Enrique La Marca

Enrique La Marca, Venezuelan Andean Reptile and Amphibian Conservation Center

An unexpected beginning
It will be forty years next year since a trek into the high Venezuelan mountains resulted in an interesting finding. A Doberman pup was playing with something among paramo rosette plants, and it turned out to be a small frog. I took it to the University of Los Andes at Merida city, where I was pursuing an undergraduate degree in biology. There, I realized the specimen belonged to an undescribed species (that I later named Eleutherodactylus colostichos). About fifteen days later, I traveled to another location and found two more frogs that were also undescribed (and later described the species as Colostethus molinarii). The next specimens (caught seven months later) upon further study required a change from their sub-species designation to a full species designation. One year later, I had a total of twenty collected specimens, of which three were undescribed taxa; and just one more year there were five new species in a small collection of about thirty specimens! What a way to forcibly deviate from my original desire to be a student of human behavior through the understanding of animals, to become a herpetologist.

Enrique La Marca

A chance encounter with a small frog led me to deviate from my original desire to be a student of human behavior through the understanding of animals, to become a herpetologist.

A life´s passion
In 1980, just three semesters before graduation, I decided to move to the USA, where I ended up studying at the University of Colorado in Boulder under the mentorship of Dr. Hobart M. Smith. He was one of the most influential people in my herpetology career, through his teachings, friendship and professional guidance. My first two papers, as an undergraduate, are co-authored with him. He recommended that I continue studying in the States, and put me in contact with Dr. John D. Lynch, who led me to finish a Master’s thesis on an amphibian group that I later named as a new genus (Mannophryne). Later on, Dr. Lynch mentored my doctoral studies and dissertation on the biogeography of frogs (taxonomy included) from the Venezuelan Andean Cordillera de Merida.
I became a full professor at the University of Los Andes in Venezuela, lecturing mainly on biogeography. But my interest in herpetology never decreased. I continued participating in field trips that took me to even the most remote corners of the country (although most collections came mainly from the Andean region) and amassed a large number of specimens that were the basis to establish a herpetological collection (the Biogeografía de la Universidad de Los Andes, ULABG) that currently holds about 8,000 specimens. In 2004, I founded an international journal on tropical amphibians and reptiles (Herpetotropicos). The journal ran for ten years but unfortunately closed due mainly to a huge shortage of funds that have affected the whole national science apparatus until now. Additionally, I am thankful that this life´s passion has taken me to more than twenty countries through the Americas, Caribbean, Europe and Africa, mainly participating in field trips and attending congresses and other meetings. This passion is also reflected in my writing of seven books and more than 230 scientific papers. To date, my taxonomic work has led me to describe thirty-two new species of frogs, three lizards and seven snakes.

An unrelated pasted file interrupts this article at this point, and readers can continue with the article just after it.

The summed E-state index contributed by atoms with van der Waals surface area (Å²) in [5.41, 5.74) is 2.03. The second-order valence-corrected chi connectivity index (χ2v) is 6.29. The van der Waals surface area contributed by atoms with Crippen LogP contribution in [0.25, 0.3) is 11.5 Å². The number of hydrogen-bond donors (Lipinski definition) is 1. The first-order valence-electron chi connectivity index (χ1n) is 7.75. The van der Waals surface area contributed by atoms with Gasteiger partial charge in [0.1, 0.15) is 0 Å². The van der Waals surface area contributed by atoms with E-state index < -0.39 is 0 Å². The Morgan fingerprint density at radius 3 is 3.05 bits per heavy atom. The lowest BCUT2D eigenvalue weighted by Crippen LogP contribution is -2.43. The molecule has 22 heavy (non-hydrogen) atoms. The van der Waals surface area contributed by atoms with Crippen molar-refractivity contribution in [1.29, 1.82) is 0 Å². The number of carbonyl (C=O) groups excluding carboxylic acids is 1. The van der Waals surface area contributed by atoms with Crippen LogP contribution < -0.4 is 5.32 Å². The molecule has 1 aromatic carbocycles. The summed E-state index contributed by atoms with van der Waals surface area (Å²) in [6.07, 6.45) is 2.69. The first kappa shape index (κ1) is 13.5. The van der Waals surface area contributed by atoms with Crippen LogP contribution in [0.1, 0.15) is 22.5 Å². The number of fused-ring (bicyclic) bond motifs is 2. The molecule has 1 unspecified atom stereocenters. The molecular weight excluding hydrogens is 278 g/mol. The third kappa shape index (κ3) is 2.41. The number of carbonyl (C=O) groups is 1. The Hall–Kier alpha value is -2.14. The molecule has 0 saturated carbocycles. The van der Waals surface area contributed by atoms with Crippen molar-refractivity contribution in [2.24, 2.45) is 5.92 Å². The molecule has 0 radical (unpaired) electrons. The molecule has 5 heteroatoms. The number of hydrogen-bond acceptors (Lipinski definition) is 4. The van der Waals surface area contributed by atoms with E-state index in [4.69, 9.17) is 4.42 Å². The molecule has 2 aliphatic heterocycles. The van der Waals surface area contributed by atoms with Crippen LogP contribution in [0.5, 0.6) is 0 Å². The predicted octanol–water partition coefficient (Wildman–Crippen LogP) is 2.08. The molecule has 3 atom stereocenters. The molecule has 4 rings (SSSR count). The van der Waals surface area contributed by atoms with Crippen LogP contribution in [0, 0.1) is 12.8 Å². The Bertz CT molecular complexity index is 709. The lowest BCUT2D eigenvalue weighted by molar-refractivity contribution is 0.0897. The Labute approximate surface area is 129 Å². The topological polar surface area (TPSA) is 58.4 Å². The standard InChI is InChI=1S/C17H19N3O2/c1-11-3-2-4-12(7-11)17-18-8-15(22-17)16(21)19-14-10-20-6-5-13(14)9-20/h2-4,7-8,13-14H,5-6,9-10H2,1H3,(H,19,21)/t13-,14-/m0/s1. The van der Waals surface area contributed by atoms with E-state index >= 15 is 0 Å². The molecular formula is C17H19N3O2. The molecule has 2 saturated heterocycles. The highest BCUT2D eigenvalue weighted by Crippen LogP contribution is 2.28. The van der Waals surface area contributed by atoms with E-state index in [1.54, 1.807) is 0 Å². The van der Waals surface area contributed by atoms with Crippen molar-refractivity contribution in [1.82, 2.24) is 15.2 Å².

A twist of interests
Having first-hand knowledge of frog populations of the Venezuelan Andes was crucial to detect declines. Consequently, in 1991 I wrote a pioneer paper highlighting population changes in all Atelopus species known from the Cordillera de Mérida and postulated possible causes of the declines. I became a member of the IUCN Amphibian Specialist Group of experts in 1995. Since then, I dedicated efforts to categorize Venezuelan frog species to include threatened taxa into the Venezuelan Red Data Book. In 2002, I got involved with the Research and Analysis Network for Neotropical Amphibians (RANA) heading two conservation projects, mainly on Atelopus, but also on dendrobatid frogs. Later on, in 2004, I participated in the Global Amphibian Assessment, analyzing the distribution and conservation status of all of the Venezuelan amphibian species known to date, aiming to better understand their threats for later implementation of actions to protect them and provide appropriate conservation management.

The time was ripe to initiate a Venezuelan conservation program for endangered herp species. Under the auspice of the Venezuelan NGO Biocontacto, I recently founded the Venezuelan Andean Reptile and Amphibian Conservation Center. The financial support of Amphibian Ark has been germane to initiate there some conservation actions on frog species of the genera Mannophryne, Leptodactylus and Aromobates. A regional team has been developed through training personnel, and actions are now headed to organize workshops and to create public conservation awareness on endangered frogs. We have already developed husbandry and breeding protocols for one species, and have started to develop others. These ex situ experiences are unique in Venezuela in terms of their goals and results and are important to the conservation of threatened frog species.